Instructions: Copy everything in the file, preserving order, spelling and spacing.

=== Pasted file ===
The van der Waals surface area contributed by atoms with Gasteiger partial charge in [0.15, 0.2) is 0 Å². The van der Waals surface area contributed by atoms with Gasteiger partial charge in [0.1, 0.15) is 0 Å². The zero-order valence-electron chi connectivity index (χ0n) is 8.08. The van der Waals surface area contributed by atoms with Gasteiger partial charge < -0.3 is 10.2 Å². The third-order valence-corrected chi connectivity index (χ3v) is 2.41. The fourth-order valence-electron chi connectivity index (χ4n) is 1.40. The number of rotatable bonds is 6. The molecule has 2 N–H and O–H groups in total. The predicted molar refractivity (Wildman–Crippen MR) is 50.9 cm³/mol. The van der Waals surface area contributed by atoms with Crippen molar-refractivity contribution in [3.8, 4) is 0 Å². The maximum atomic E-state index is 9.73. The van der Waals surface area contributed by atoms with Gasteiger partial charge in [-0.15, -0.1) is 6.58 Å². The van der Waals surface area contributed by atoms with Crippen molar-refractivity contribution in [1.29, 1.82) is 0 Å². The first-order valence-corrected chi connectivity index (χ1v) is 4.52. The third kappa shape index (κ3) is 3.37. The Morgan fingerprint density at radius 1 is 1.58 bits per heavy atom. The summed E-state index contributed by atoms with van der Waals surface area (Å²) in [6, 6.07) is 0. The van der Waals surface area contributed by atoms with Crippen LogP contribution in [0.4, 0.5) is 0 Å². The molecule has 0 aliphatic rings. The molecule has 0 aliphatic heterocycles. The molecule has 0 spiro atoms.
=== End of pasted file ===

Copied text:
The van der Waals surface area contributed by atoms with Gasteiger partial charge in [0.15, 0.2) is 0 Å². The van der Waals surface area contributed by atoms with Gasteiger partial charge in [0.1, 0.15) is 0 Å². The zero-order valence-electron chi connectivity index (χ0n) is 8.08. The van der Waals surface area contributed by atoms with Gasteiger partial charge < -0.3 is 10.2 Å². The third-order valence-corrected chi connectivity index (χ3v) is 2.41. The fourth-order valence-electron chi connectivity index (χ4n) is 1.40. The number of rotatable bonds is 6. The molecule has 2 N–H and O–H groups in total. The predicted molar refractivity (Wildman–Crippen MR) is 50.9 cm³/mol. The van der Waals surface area contributed by atoms with Crippen molar-refractivity contribution in [3.8, 4) is 0 Å². The maximum atomic E-state index is 9.73. The van der Waals surface area contributed by atoms with Gasteiger partial charge in [-0.15, -0.1) is 6.58 Å². The van der Waals surface area contributed by atoms with Crippen molar-refractivity contribution in [1.29, 1.82) is 0 Å². The first-order valence-corrected chi connectivity index (χ1v) is 4.52. The third kappa shape index (κ3) is 3.37. The Morgan fingerprint density at radius 1 is 1.58 bits per heavy atom. The summed E-state index contributed by atoms with van der Waals surface area (Å²) in [6, 6.07) is 0. The van der Waals surface area contributed by atoms with Crippen LogP contribution in [0.4, 0.5) is 0 Å². The molecule has 0 aliphatic rings. The molecule has 0 aliphatic heterocycles. The molecule has 0 spiro atoms.